This is the problem many of us have been concerned about – immune escape from new SARS-CoV-2 variants in addition to their increased transmission.
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January 18, 2021 at 11:52 PM - Views: 89 #396015leftcoast mountainsParticipant
- Total Posts: 5,523
This is the problem many of us have been concerned about – immune escape from new SARS-CoV-2 variants in addition to their increased transmission. In this case, in a quick (single?) evolutionary 'jump'.
No way to sugar coat it – this is not good news.
Great summary ~40mins in. https://t.co/4AFKVuwGLw
— Kristian G. Andersen (@K_G_Andersen) January 18, 2021
Great summary ~40mins in.
vote for nobody
January 18, 2021 at 11:54 PM #396017
January 19, 2021 at 12:19 AM #396020jbnwParticipant
- Total Posts: 3,586
if I am interpreting it correctly.
I don’t think that I, or the world economy, would handle another year or so of lockdown well . . .
January 19, 2021 at 12:29 AM #396024retired liberalParticipant
- Total Posts: 3,591
we can go for decades.
We are an arrogant species, believing our fantasy based "facts" are better than the other person's fake facts.
If you are wrong, it will be because you are not cynical enough.
Both major political parties are special interest groups enabling each other for power and money, at the expense of the people they no longer properly serve…
Always wear a proper mask when out and about. The life you save could be both yours and mine.
January 19, 2021 at 12:39 AM #396026
January 19, 2021 at 1:37 AM #396039Bernie BoomerParticipant
- Total Posts: 382
According to “Business Insider: South Africa” the SA variant has been identified in 23 countries as of today – including Canada (so, yeah, it’s probably in the USA, too).
I wish I were more knowledgeable about science – I know I read things (like this WHO discussion of the variants, that says the new UK strain is not phylogenetically related to the older UK strain . . . does that mean it’s a different sort of SARS virus?) that leave me with too many questions and not nearly enough smarts to figure out answers.
I’m with @retired liberal – UBI shouldn’t be a permanent state of play, but it’s desperately needed now, instead of this headlong rush to return everyone to the workplace/school. This is no where close to over.
January 19, 2021 at 6:00 AM #396092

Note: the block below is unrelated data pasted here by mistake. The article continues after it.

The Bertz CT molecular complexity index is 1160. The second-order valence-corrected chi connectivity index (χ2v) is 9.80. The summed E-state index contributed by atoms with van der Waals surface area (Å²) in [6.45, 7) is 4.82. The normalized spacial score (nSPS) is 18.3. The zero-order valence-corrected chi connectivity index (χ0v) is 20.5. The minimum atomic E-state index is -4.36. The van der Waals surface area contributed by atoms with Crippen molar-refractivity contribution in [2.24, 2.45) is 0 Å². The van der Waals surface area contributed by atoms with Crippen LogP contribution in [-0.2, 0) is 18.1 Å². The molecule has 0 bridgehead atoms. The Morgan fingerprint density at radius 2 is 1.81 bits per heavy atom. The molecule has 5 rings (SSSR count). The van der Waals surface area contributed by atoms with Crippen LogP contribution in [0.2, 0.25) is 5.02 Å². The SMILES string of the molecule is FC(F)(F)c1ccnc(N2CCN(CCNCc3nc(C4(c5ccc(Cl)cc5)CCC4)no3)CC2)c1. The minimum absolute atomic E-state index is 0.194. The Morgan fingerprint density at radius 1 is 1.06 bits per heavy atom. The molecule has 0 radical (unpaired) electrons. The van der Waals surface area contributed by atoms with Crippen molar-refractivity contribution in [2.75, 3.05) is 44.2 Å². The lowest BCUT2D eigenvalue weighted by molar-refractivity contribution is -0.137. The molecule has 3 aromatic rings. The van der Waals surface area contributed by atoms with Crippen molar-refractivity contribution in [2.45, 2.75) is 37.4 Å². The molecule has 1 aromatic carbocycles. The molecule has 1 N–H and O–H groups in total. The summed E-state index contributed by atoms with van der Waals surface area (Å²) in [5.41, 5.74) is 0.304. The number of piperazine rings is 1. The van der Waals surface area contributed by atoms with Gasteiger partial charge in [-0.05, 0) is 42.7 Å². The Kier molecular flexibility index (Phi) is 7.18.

ubi might make some difference but in fact, lots of people still need to go to work, some in dangerous situations, so others can stay home.
ubi would give them some extra cash, but it wouldn’t make them any safer.
and if they didn’t go to work, the rest of us would have to.
January 19, 2021 at 1:52 PM #396168Bernie BoomerParticipant
- Total Posts: 382
Still, there are a lot of people working now that are not in jobs that can only be done in person who might make different economic decisions if they had the financial wherewithal to do so.
I am an MMT proponent, so UBI isn’t my go-to response (I think that a federal jobs guarantee is a better long-term solution) – but in the short-term, it could alleviate a lot. Both suffering, as so many are living with hunger and homelessness (or looming eviction), and a probably small but not insignificant number of people circulating in public on a daily basis out of financial necessity.
There is no rational economic reason not to do it in the short-term. Just a lot of political posturing about “debt” and “tax-payer money.”
I don’t know the answers. I wish I did.
I do know that this is far from over.
January 19, 2021 at 5:27 PM #396252
i don’t know the answers either and also wish i did.
but i sometimes find discussions of people staying home ignore a lot of the people who won’t be able to stay home, some of whom don’t even make minimum wage for their work.
January 19, 2021 at 10:06 PM #396380
Question: What is immune escape?
Answer: Immune escape (aka viral escape and antigen escape) is the ability of a virus to elude an individual’s immune response. In the context of new SARS-CoV-2 strains, the term has come to prominence as scientists examine whether the new strains exhibit immune escape in terms of vaccine resistance. In good news, initial data show that “existing vaccines should work against new coronavirus variants—for now.”
Unlike drug resistance, which is common, vaccine resistance is rare (Figure 1). This paper published in 2017, Why does drug resistance readily evolve but vaccine resistance does not?, offers a useful hypothesis to explain this dichotomy: 1) Vaccines tend to work to prevent disease whereas drugs tend to work to treat disease (i.e. vaccines generally give fewer opportunities for viral replication and spread to others); 2) Vaccines tend to induce immune responses against multiple targets on the virus whereas drugs tend to target very few (i.e. unlike drugs, vaccines generally require immune escape from multiple targets). A more recent paper from these same authors published in November in PLoS Biology describes one more feature of a vaccine that limits resistance: generally, the immune response elicited by the vaccine protects against all circulating types of the virus. What we know of the vaccines we currently have against COVID is that they do meet all three criteria– 1) they prevent disease (though we still don’t know whether they prevent infection); they induce a complex immune response; and 3) they work against all currently circulating variants.
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